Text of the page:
Exide Technologies, a lead battery recycler in Vernon, will shut down for good as the result of a negotiated settlement with the U.S. Attorney’s office.
“We have reached a deal with Exide that will result in the immediate and permanent closure of the battery recycling plant,” said spokesman for the U.S. Attorney’s office Thom Mrozek. “It's a complicated deal, but we think it will ensure that money is available to pay for tens of millions of dollars in cleanup efforts.”
"The agreement to close the plant is the best outcome for the health of exposed residents. It is the best outcome for society," L.A. County Supervisor Hilda L. Solis said in a statement.
Company admits federal crimes
The terms of battery recycler Exide's agreement with the Department of Justice were laid out Thursday morning.
Under the settlement, Exide Technologies will avoid federal criminal liability for illegal disposal, storage, shipment and transportation of hazardous waste. The company admitted to committing all four felonies, over at least two decades. Each instance of each felony would carry a maximum half-million dollar fine.
"Without this agreement, Exide, which is currently in bankruptcy, would almost certainly cease to exist," said acting U.S. Attorney Stephanie Yonekura. "And it would be liquidated if it still faced the threat of criminal prosecution."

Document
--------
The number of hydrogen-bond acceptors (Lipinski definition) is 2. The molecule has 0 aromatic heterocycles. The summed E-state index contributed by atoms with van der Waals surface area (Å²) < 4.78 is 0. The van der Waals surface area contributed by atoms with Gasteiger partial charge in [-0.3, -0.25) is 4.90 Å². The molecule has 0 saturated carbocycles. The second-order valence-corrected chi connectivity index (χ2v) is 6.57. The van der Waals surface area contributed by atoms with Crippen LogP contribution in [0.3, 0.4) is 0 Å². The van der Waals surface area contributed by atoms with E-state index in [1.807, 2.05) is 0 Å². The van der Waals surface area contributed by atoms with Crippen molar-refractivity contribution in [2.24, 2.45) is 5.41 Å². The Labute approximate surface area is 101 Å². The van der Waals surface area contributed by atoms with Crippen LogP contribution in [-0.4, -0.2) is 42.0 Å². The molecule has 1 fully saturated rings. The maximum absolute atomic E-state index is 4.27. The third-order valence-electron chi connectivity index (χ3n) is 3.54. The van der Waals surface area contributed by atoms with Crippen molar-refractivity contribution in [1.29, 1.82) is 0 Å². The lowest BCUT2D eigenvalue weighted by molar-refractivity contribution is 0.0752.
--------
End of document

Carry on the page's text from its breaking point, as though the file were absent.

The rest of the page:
Joe Johns, a prosecutor in the environmental crimes division, put a finer point on it. "You all would have picked up the, I guess, the price tag at that point. We all would."
Exide could be prosecuted for the offenses it has admitted to anytime within the next 10 years, if it fails to complete a robust clean-up effort.
Clean up plans
The federal agreement is tied to an earlier deal Exide made with the California Department of Toxic Substances Control. Exide must:
- Guarantee at least $38.6 million for safe closure and cleanup of the plant, including $11 million in a surety bond;
- Set up a $9 million trust fund to be used to clean the area around the facility, including 216 homes in Boyle Heights and Maywood;
- Pay for blood tests for area residents; and
- Notify the community, as well as federal and state lawyers, of its clean up efforts.
The DOJ estimates Exide's total costs to exceed $100 million. According to their statement: